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Katherine Anne Porter. The Letters of Katherine Anne Porter. Ed. Isabel Bayley. New York: Atlantic Monthly, 1990. 642 pp. $29.95.

During the ninety years of her life Katherine Anne Porter wrote a great many letters—ten thousand, Porter said someone had estimated—most of them apparently typed, with a carbon retained for her files. This collection, selected and edited by Porter's friend, Isabel Bayley, is a small fraction of that number, made even smaller by the fact that it is restricted to a thirty year period, 1930-1967, "the most productive period" of Porter's career. This restriction rules out forty years at the beginning of Porter's life and thirteen at the end, some thirty-five years of her adult life left unrepresented. [End Page 568]

Also troubling are the numerous passages excised from these letters with only the vague excuse that what was cut "may not be so telling" as the rest. Scholarly readers will be disappointed at the absence of footnotes and headnotes where one or the other would help, identifying persons referred to only by initials or clarifying matters not sufficiently obvious from the context. There is an introductory "Who's Who" of Porter's correspondents and an index that appears to be accurate and thorough, including under the listing for Porter helpful subtopics, such as on writing, on feminism, and so on.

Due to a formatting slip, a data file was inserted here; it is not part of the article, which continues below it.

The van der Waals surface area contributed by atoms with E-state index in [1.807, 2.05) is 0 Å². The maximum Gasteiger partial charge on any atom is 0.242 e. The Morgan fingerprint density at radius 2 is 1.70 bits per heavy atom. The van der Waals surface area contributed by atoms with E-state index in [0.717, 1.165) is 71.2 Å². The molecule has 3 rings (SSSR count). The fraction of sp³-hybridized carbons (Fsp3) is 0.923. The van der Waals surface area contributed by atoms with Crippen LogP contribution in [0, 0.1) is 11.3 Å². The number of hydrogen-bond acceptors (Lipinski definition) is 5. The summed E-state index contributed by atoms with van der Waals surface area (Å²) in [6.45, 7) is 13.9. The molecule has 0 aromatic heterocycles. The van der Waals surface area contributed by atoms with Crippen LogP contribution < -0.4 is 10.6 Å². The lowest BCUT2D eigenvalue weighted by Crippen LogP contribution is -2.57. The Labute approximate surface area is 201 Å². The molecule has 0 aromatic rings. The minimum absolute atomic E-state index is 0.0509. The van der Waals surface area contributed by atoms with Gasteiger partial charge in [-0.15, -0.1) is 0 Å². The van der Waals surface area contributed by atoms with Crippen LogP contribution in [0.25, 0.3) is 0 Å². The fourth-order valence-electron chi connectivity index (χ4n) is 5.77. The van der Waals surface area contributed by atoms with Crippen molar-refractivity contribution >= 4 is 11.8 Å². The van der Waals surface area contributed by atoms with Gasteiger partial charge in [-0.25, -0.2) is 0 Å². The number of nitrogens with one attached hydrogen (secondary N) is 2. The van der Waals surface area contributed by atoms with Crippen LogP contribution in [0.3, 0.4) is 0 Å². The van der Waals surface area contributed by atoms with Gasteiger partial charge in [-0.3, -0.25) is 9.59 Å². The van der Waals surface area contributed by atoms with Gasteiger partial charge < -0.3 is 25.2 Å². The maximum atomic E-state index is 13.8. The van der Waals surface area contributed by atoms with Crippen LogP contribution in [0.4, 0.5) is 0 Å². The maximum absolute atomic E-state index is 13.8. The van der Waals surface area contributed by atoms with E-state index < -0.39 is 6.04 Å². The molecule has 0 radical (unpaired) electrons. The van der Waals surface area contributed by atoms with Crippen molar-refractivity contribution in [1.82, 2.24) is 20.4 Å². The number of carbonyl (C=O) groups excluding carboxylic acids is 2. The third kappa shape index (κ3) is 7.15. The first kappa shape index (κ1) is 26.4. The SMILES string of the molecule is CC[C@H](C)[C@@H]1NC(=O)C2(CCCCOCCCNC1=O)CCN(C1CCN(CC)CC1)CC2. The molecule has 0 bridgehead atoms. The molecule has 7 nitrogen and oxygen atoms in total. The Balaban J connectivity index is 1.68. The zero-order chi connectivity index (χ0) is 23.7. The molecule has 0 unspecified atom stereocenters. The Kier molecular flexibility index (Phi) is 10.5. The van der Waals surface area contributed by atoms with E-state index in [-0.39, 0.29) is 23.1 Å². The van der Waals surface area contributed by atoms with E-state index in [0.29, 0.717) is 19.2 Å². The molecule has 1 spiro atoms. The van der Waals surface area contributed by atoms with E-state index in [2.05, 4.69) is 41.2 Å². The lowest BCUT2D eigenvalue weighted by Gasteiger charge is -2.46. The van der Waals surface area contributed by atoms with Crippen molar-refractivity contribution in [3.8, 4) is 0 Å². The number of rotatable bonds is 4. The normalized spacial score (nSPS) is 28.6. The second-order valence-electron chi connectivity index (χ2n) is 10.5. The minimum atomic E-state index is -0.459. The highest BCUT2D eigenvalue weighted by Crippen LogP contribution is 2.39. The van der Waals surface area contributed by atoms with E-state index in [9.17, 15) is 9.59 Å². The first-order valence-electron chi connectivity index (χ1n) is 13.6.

As for the letters themselves, they are somewhat disappointing. The now famous one to Hart Crane and the long one to Caroline Gordon, that later formed the basis for Ship of Fools, are of special interest. And the letter to the president of a western university refusing to sign a loyalty oath shows Porter in a particularly admirable light. The rest of the letters, although of historical and biographical interest, for the most part, seem rather self-conscious and at times stilted, as though Porter felt the need to assume the persona of the literary artist even when writing to friends. One thinks, in contrast, of the letters of Flannery O'Connor, at once so direct and human. Anyone familiar with Joan Givner's biography of Porter will be struck by the difference between the flesh-and-blood Porter that Givner evokes and the one reflected in these letters.

Katherine Anne Porter is an important writer of the modern period, not only because of the quality of her fiction, but because she was at the center of so much of the artistic and political activities of the 1920s and 1930s. This collection shows how deep and persistent that involvement was, and is an important contribution to our understanding of Porter and the history of the modern period.



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pp. 568-569
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